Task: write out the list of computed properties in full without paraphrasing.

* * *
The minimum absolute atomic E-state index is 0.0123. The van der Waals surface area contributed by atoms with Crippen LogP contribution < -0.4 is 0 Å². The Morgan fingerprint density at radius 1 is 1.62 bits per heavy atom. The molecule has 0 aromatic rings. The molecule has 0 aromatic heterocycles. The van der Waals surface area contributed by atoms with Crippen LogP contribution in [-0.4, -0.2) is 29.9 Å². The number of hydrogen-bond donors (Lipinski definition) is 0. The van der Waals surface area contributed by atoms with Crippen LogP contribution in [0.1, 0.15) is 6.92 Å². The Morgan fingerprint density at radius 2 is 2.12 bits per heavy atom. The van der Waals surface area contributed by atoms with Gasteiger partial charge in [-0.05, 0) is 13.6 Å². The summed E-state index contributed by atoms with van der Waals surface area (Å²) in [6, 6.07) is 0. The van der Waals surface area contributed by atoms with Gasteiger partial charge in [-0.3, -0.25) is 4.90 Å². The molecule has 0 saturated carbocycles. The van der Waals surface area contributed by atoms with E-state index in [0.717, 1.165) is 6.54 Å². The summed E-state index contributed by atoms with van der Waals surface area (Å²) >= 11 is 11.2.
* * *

The minimum absolute atomic E-state index is 0.0123. The van der Waals surface area contributed by atoms with Crippen LogP contribution < -0.4 is 0 Å². The Morgan fingerprint density at radius 1 is 1.62 bits per heavy atom. The molecule has 0 aromatic rings. The molecule has 0 aromatic heterocycles. The van der Waals surface area contributed by atoms with Crippen LogP contribution in [-0.4, -0.2) is 29.9 Å². The number of hydrogen-bond donors (Lipinski definition) is 0. The van der Waals surface area contributed by atoms with Crippen LogP contribution in [0.1, 0.15) is 6.92 Å². The Morgan fingerprint density at radius 2 is 2.12 bits per heavy atom. The van der Waals surface area contributed by atoms with Gasteiger partial charge in [-0.05, 0) is 13.6 Å². The summed E-state index contributed by atoms with van der Waals surface area (Å²) in [6, 6.07) is 0. The van der Waals surface area contributed by atoms with Gasteiger partial charge in [-0.3, -0.25) is 4.90 Å². The molecule has 0 saturated carbocycles. The van der Waals surface area contributed by atoms with E-state index in [0.717, 1.165) is 6.54 Å². The summed E-state index contributed by atoms with van der Waals surface area (Å²) >= 11 is 11.2.